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State v. Middleton

Decided: July 7, 1976.

STATE OF NEW JERSEY, PLAINTIFF-RESPONDENT,
v.
LEO LAMONT MIDDLETON, DEFENDANT-APPELLANT



Fritz, Seidman and Milmed. Seidman, J.A.D. (dissenting in part).

Per Curiam

Defendant was charged in a four-count indictment with: (count 1) unlawful possession of a pistol without first having obtained a permit to carry the same (N.J.S.A. 2A:151-41(a); (count 2) possession of a firearm, having been convicted of breaking and entering and larceny, atrocious assault and battery, and murder (N.J.S.A. 2A:151-8); (count 3) carrying a pistol with the intent to use it unlawfully against another (N.J.S.A. 2A:151-56), and (count 4) assaulting a patrolman with an offensive weapon (a pistol) (N.J.S.A. 2A:90-3).

Defendant sought pretrial dismissal of the first three counts on the ground that the pistol was inoperable. The first count was dismissed with the consent of the State. The second and third counts were retained. Defendant then moved for a severance of the second count from the third and fourth counts, his position being, in effect, that to allow the joinder

to stand would prejudice him since the State would in the circumstances be allowed to place his prior criminal record before the jury whether or not he chose to take the stand. The motion was denied, the trial judge stating that he felt that as to evidence of the prior convictions a limiting instruction to the jury is sufficient. Continuing his claim of prejudice before a jury by the joinder, defendant then waived trial by jury. In the nonjury trial which followed he was found guilty on the second, third and fourth counts. On the second count he was sentenced to the State Prison for a term of two to three years. The third count was merged into the fourth count and defendant was sentenced on the fourth count to a concurrent two to three-year term for the assault with a pistol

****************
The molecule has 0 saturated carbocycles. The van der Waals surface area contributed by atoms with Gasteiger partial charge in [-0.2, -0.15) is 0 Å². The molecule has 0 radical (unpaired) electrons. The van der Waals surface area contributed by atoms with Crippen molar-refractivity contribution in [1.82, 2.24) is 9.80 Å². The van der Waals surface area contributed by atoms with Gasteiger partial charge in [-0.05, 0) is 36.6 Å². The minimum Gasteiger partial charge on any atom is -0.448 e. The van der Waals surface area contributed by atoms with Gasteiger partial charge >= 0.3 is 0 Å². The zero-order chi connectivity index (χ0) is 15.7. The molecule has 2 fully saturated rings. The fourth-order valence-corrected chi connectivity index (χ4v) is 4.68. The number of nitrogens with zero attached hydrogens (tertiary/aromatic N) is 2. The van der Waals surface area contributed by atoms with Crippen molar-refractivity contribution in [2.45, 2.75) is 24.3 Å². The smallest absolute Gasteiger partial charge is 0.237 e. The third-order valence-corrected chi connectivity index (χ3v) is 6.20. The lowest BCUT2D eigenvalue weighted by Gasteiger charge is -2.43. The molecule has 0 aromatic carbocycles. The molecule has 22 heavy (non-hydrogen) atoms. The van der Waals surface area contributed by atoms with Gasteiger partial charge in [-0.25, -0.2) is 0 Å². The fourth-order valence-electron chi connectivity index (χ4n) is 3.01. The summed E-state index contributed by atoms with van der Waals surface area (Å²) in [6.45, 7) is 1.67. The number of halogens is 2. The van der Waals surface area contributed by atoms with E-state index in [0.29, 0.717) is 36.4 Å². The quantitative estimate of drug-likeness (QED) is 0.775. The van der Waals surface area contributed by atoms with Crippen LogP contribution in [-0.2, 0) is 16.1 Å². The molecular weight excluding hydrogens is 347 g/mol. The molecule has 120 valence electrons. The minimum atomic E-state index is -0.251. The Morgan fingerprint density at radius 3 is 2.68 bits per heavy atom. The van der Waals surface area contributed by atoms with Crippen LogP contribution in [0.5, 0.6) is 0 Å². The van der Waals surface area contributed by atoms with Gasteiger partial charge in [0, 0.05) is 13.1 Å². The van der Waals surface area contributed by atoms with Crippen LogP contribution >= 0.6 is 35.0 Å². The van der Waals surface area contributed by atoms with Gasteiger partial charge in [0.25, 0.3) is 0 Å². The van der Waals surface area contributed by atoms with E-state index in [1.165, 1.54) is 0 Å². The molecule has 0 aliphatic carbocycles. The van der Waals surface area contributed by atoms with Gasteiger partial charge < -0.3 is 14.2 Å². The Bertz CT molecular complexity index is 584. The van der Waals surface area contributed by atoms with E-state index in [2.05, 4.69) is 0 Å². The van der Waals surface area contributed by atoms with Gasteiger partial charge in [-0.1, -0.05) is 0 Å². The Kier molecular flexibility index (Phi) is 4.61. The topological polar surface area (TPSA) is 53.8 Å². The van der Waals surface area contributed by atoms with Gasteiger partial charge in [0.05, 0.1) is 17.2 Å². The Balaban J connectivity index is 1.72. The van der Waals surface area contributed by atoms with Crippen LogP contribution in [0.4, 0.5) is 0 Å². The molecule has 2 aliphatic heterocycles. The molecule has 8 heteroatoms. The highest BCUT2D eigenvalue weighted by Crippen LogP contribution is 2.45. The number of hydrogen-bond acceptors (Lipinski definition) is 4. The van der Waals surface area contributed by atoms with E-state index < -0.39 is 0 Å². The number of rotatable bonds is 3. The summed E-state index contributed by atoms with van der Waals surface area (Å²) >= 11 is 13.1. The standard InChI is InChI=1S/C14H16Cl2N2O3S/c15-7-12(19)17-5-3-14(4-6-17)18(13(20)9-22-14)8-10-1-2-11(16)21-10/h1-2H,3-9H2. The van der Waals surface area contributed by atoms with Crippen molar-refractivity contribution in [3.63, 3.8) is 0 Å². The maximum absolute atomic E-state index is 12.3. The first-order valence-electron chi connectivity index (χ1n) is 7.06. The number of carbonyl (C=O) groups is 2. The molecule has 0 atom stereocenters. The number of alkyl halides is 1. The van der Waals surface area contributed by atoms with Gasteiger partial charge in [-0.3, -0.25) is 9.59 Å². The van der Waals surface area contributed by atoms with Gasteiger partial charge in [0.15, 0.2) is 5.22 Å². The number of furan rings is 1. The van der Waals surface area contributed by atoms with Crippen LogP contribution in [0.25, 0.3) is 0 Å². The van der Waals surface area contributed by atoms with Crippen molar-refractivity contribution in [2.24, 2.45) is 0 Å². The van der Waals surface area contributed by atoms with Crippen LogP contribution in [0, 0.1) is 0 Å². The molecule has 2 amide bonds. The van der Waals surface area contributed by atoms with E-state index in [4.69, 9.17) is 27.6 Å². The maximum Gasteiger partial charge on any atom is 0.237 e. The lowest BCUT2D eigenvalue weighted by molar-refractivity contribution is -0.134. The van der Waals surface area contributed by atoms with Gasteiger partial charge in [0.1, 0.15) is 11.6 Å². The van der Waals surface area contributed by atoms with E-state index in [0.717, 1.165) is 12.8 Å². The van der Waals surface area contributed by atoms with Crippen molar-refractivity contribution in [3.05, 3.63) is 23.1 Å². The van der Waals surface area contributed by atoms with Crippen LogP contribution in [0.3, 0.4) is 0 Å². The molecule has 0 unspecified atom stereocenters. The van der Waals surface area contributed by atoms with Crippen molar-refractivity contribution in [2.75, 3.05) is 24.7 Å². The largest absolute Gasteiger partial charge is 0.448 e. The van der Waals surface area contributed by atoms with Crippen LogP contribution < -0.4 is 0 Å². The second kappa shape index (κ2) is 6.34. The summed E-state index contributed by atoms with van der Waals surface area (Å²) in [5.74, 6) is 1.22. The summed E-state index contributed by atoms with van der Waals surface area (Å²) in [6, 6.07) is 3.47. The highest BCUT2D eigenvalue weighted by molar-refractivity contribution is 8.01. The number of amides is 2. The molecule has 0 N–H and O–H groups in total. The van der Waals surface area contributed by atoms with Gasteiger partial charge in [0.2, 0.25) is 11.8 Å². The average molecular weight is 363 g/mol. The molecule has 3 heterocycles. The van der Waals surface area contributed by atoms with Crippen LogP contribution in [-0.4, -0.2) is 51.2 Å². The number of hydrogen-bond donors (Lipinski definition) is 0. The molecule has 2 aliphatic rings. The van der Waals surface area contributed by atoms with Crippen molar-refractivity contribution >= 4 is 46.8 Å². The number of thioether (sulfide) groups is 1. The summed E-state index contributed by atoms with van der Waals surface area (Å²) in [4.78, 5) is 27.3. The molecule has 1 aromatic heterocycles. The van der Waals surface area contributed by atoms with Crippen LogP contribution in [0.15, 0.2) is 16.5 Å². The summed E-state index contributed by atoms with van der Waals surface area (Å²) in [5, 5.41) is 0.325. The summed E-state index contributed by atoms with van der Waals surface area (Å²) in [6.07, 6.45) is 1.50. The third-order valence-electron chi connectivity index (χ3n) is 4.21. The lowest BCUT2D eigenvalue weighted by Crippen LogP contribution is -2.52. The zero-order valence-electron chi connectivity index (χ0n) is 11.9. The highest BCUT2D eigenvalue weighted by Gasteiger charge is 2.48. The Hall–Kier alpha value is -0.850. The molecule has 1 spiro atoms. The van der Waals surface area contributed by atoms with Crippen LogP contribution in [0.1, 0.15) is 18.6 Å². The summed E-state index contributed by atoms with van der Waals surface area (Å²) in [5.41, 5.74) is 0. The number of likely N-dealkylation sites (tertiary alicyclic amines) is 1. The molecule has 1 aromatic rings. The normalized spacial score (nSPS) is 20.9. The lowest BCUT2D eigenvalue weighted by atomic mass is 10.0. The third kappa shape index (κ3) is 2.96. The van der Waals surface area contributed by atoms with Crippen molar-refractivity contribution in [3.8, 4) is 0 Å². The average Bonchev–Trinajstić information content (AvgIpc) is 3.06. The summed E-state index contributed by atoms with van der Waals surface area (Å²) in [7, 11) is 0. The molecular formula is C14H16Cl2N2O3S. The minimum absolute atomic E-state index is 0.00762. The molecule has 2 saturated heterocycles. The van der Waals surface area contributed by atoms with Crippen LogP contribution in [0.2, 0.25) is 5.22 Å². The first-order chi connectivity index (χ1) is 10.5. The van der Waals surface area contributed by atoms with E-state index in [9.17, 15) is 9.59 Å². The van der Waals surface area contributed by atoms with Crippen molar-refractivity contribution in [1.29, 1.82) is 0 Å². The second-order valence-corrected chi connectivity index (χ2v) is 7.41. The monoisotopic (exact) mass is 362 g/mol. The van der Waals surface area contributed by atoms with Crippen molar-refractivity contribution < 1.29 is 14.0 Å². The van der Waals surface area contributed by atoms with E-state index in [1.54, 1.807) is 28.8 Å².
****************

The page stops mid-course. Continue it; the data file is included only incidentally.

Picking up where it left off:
On this appeal defendant contends that (1) "the trial judge abused his discretion when he refused to sever from the trial, count two of the indictment, possession of a firearm by a felon, thereby forcing the defendant to waive his right to trial by jury, and depriving him of a fair trial," and (2) "the motion for judgment of acquittal on count two, possession of firearm by a felon, should have been granted because the State stipulated that the pistol was inoperable."

Defendant argues that

We disagree. N.J.S.A. 2A:151-8 provides, in pertinent part, that

Any person, having been convicted in this State or elsewhere of any crime enumerated in section 2A:151-5, whether or not armed with or having in his possession any firearm or dangerous instrument enumerated in section 2A:151-5, * * * who purchases, owns, possesses or controls any firearm or any of the said dangerous instruments, is guilty of a misdemeanor.

Defendant's argument suggests a question in terms of ascertaining whether the Legislature meant, as it said, any firearm, or meant rather, any operable firearm. The dissent suggests that guidance is to be found by first reference to N.J.S.A. 2A:151-1(a) and then a synthesis which includes N.J.S.A. 2A:151-41 and State v. Morgan , 121 N.J. Super. 217 (App. Div. 1972). No such tortuous reasoning or supplied intent is necessary, for in its interdiction in N.J.S.A. 2A:151-8 of possession of "any firearm or any of the said dangerous instruments," the Legislature told us expressly that its intent was to prohibit possession of the weapons enumerated in N.J.S.A. 2A:151-5. The weapons enumerated therein specifically include "any firearm, whether or not capable of being discharged."

In People v. Jiminez , 27 Mich. App. 633, 183 N.W. 2d 853, 854 (1970) the Court of Appeals of Michigan, quoting from its opinion in People v. Bailey , 10 Mich. App. 636, 640, 160 N.W. 2d 380, 382 (1968), pointed out:

"Courts should look for reasonable rather than tortured interpretations of statutes, or exceptions thereto, so as to reflect the intent of the legislature. Sergeant v. Kennedy (1958), 352 Mich. 494, 90 N.W. 2d 447. 'Dangerous weapons', when used in the statute, should not be narrowly construed by us."

And in Barrett v. United States , 423 U.S. 212, 96 S. Ct. 498, 46 L. Ed. 2d 450 (1976), the court said:

A criminal statute, to be sure, is to be strictly construed, but it is "not to be construed so strictly as to defeat the obvious intention of the legislature." American Fur Co. v. United States, 2 Pet 358, 367, 7 L Ed 450 (1829); Huddleston v United States, 415 US, at 831, [39 L Ed 2d 782], 94 S ...


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